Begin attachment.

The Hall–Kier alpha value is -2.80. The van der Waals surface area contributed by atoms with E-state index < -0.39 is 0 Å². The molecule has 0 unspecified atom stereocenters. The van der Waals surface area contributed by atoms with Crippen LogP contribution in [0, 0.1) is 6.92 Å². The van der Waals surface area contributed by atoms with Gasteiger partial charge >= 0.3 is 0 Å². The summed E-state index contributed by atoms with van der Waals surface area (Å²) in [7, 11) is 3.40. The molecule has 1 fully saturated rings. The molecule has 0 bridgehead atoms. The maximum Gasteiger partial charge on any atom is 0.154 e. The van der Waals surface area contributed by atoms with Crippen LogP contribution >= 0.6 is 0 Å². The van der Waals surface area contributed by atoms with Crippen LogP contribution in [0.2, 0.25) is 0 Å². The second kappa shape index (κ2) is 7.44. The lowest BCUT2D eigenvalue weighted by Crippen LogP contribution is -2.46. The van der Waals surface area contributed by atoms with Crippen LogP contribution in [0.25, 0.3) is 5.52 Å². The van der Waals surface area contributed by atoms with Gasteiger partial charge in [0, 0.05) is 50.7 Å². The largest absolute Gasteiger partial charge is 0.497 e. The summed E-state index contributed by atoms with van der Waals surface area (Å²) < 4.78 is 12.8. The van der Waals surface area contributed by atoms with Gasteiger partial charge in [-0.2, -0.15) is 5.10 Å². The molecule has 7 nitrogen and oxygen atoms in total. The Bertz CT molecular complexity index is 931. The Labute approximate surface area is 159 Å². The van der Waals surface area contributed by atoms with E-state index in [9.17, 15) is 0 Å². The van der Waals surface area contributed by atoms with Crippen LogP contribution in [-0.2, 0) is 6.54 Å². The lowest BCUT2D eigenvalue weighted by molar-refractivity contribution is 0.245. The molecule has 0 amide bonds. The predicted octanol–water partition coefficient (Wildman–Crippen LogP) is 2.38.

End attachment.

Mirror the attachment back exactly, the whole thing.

The Hall–Kier alpha value is -2.80. The van der Waals surface area contributed by atoms with E-state index < -0.39 is 0 Å². The molecule has 0 unspecified atom stereocenters. The van der Waals surface area contributed by atoms with Crippen LogP contribution in [0, 0.1) is 6.92 Å². The van der Waals surface area contributed by atoms with Gasteiger partial charge >= 0.3 is 0 Å². The summed E-state index contributed by atoms with van der Waals surface area (Å²) in [7, 11) is 3.40. The molecule has 1 fully saturated rings. The molecule has 0 bridgehead atoms. The maximum Gasteiger partial charge on any atom is 0.154 e. The van der Waals surface area contributed by atoms with Crippen LogP contribution >= 0.6 is 0 Å². The van der Waals surface area contributed by atoms with Crippen LogP contribution in [0.2, 0.25) is 0 Å². The second kappa shape index (κ2) is 7.44. The lowest BCUT2D eigenvalue weighted by Crippen LogP contribution is -2.46. The van der Waals surface area contributed by atoms with Crippen LogP contribution in [0.25, 0.3) is 5.52 Å². The van der Waals surface area contributed by atoms with Gasteiger partial charge in [0, 0.05) is 50.7 Å². The largest absolute Gasteiger partial charge is 0.497 e. The summed E-state index contributed by atoms with van der Waals surface area (Å²) < 4.78 is 12.8. The van der Waals surface area contributed by atoms with Gasteiger partial charge in [-0.2, -0.15) is 5.10 Å². The molecule has 7 nitrogen and oxygen atoms in total. The Bertz CT molecular complexity index is 931. The Labute approximate surface area is 159 Å². The van der Waals surface area contributed by atoms with E-state index in [9.17, 15) is 0 Å². The van der Waals surface area contributed by atoms with Crippen LogP contribution in [-0.2, 0) is 6.54 Å². The lowest BCUT2D eigenvalue weighted by molar-refractivity contribution is 0.245. The molecule has 0 amide bonds. The predicted octanol–water partition coefficient (Wildman–Crippen LogP) is 2.38.